The supervisor(s) should be the primary source of advice for PhD students. Most supervisors are very experienced and can advise on strategies for dealing with the kinds of problems that arise in the course of research. With the general lack of structure of PhD studies, lack of discipline can be a problem, and sometimes a bit of pressure is helpful.
The student-supervisor relationship requires a degree of patience on both sides. Sometimes the relationship begins to break down, and in such cases it can be helpful to seek outside advice or support. Sometimes students seek a change of supervisor, but there are situations in which no improvement is feasible, for instance due to lack of local specialist expertise.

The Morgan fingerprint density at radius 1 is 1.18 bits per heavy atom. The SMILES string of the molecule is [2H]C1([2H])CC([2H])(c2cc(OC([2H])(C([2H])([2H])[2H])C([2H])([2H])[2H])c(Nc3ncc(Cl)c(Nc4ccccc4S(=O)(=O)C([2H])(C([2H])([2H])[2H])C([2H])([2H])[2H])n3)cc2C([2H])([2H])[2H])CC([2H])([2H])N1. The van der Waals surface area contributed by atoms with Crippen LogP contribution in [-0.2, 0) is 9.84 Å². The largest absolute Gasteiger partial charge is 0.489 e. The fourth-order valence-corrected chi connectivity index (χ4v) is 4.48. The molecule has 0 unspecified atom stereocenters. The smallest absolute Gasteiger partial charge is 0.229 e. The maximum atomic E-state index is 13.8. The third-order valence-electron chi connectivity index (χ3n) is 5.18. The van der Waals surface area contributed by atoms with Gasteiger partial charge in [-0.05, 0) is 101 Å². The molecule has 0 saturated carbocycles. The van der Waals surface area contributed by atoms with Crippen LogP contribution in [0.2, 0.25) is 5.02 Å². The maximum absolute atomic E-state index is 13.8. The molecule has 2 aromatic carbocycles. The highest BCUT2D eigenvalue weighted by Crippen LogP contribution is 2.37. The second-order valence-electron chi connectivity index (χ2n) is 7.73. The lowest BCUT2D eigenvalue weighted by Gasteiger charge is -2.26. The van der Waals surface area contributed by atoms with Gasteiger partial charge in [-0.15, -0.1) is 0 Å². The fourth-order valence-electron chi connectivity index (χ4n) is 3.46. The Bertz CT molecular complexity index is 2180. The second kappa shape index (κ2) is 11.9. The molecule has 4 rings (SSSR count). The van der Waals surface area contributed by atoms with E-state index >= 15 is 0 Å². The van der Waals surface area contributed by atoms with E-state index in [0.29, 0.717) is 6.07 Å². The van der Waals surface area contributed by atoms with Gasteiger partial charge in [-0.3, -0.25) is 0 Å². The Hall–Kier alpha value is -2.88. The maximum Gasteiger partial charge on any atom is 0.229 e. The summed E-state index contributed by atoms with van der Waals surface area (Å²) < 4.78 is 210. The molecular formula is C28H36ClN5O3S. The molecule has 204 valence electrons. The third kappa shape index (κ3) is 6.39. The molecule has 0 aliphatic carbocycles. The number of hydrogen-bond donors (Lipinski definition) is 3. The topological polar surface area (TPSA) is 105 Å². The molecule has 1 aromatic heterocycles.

There are sources of help in case of difficulties with supervision or any other aspect of your studies. Start near the beginning of the following sequence and work your way down if required.
- Your Principal Supervisor
- Your Assistant Supervisor(s)
- Your Institute Director
- Personal Tutors for Research Students (Leonid Libkin and Johanna Moore)
- Director of Graduate School (Barbara Webb)
- Deputy Director of Graduate School (Alex Lascarides)
- Head of School
- Dean of Research
There can be special difficulties when, for instance, your Supervisor and Institute Director are the same person. In case of such difficulties, jump to the next level in the sequence.
The University has a formal complaints procedure but it is anticipated that most problems can be resolved through informal discussion. When this is unsuccessful, a formal complaint may be appropriate. Complaints should be submitted in the prescribed form to the Head of School who will generally ask the Director of Graduate School to investigate.
Student complaint procedure, postgraduate research students.
Other sources of advice or guidance
There are also various sources of help that are outside the usual academic "chain of command". These include: